Marketing Truths in “To Sell is Human” by Daniel Pink

My book was due back to the library just a couple days ago, but I’ve found myself referencing bits from the book several times already. Since I keep looking up the details on the studies included, it seems prudent to start listing them out. So as I look them up, I’ll probably add more.

Nothing is the sign of a good and useful book in my eyes more than the constant referencing and talking about it others.

So here’s what stood out to me:

Make it Easy

I’m working on an email series for Holistic Marketing and one of the tips is about the need to make sure you are making it easy for clients to book a session. Here’s the excerpt from that email tip:

I listened to the audiobook, “To Sell is Human” recently and the author mentioned a study where college students were asked to identify classmates who were most likely and least likely to contribute to a food drive. Both groups were split into 2 segments. One segment of both groups received a generic letter with few details asking them to donate. Not surprisingly 0 students in the “least likely to participate” segment contributed to the food drive and 8% of the “most likely” segment also donated.

The rest of the students received a personally addressed letter that included a list of suggested items to donate and a map showing the drop off location. They also received a follow-up phone call reminding them about the food drive.

The author Daniel Pink asks, “What mattered more—the disposition of the student or the content of the letters?”

Well, 25% of the students deemed “least likely” but who received the more detailed and personal letter contributed to the food drive. Compared to the “most likely” people getting a simple, generic letter (and no follow up) we can see how making it easy had a significant increase in the number of people taking action.

Find the Right Motivation

My city announced a new litter campaign starting up via Nextdoor (a social networking app for neighborhoods) and I noticed that many of the comments on that thread were indicating the litter problems are heavily tied to fast food establishments and single-use packaging. Which immediately reminded me of a couple studies from “To Sell is Human” so I decided to email the project coordinator in regards to helping create effective campaign messaging by finding the right motivation. Here’s the excerpt that pertains to the findings from the book:

One study involved a hand washing campaign in a hospital where they tested different signage copy. The only version that actually improved hand washing by staff, doctors, etc. (the goal was to reduce spread of infections by the way) was the one stating that hand washing saved patient lives. The signage that mentioned simple reminders about hand washing didn’t change behavior. Nor did the messaging that focused on the individual benefits of preventing their own exposure to infections. The key take away from that study was how the only messaging that changed behavior was focused on how the individuals actions impacted others.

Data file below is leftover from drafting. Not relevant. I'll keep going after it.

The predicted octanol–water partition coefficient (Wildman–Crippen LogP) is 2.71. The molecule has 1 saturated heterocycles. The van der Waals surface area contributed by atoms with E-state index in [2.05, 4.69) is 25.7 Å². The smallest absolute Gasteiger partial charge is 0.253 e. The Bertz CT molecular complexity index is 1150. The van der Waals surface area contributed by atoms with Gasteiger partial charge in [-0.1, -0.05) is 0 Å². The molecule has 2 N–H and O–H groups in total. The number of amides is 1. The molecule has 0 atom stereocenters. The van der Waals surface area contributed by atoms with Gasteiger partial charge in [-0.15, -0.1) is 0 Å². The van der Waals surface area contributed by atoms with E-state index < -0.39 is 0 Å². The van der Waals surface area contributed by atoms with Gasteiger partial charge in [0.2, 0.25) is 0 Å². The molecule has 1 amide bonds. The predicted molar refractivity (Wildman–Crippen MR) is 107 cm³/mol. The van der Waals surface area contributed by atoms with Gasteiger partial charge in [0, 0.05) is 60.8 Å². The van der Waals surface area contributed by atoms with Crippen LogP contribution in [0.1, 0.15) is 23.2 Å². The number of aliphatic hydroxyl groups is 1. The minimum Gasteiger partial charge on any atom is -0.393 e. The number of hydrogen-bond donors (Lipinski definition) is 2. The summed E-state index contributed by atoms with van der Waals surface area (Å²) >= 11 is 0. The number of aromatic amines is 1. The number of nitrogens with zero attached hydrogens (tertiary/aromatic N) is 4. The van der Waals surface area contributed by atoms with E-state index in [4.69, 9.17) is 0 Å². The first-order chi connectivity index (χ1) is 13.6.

Another study wanted to improve the accident rate for Kenyan minibus (Matatu) drivers who were known for really reckless driving causing lots of accidents and related deaths. They tried all sorts of things with rules and laws, but what worked best was a sticker encouraging passengers to speak up when they see reckless driving. The stickers include statements like, “Don’t let a reckless driver get away with murder.” — again they tried a few different approaches and found self interest messages didn’t get them to speak up as much as the collective good impacting others. (Source.)

Also related is a study where participants were giving some material to read. One segment was given information to read about car-sharing that focused on the environmental benefits. Another segment read about car sharing with a self interest focus on the financial benefits of car sharing. The third segment just read about other neutral information about car travel. Then after doing some additional filler tasks the participants were asked to discard the papers as they left. There were 2 clearly marked options for waste or recycling. The people who read about the eco benefits of car sharing overwhelmingly were more likely to recycle their papers instead of putting them in the waste can. In fact 89% of them recycled the papers compared to only 50% of the rest of the participants. (Source.)

Perception of Sales

I appreciated the commentary on the author talks about how many of us are now spending much of our days doing what he called “non-sales selling.” He worked hard to dispel the perception many of us have of the typical person in sales. Let’s have some fun, and take a moment to picture this person in your head. Once you’ve got it keep reading.
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Did you picture someone like this google search?

Is it a man? In a suit? Selling used cars? Even when I switch my search term from “salesman” as used in that link to “sales person” the images didn’t really change. Very few are women and they are all in suites and still a decent percent involve a car in the photo.

Seems to be the default perception along with a bunch of less than ideal descriptive words. However Pink argues heavily why this is not correct. There were lots of great examples of what sales looks like today and how most of us are in sales whether we realize it or not.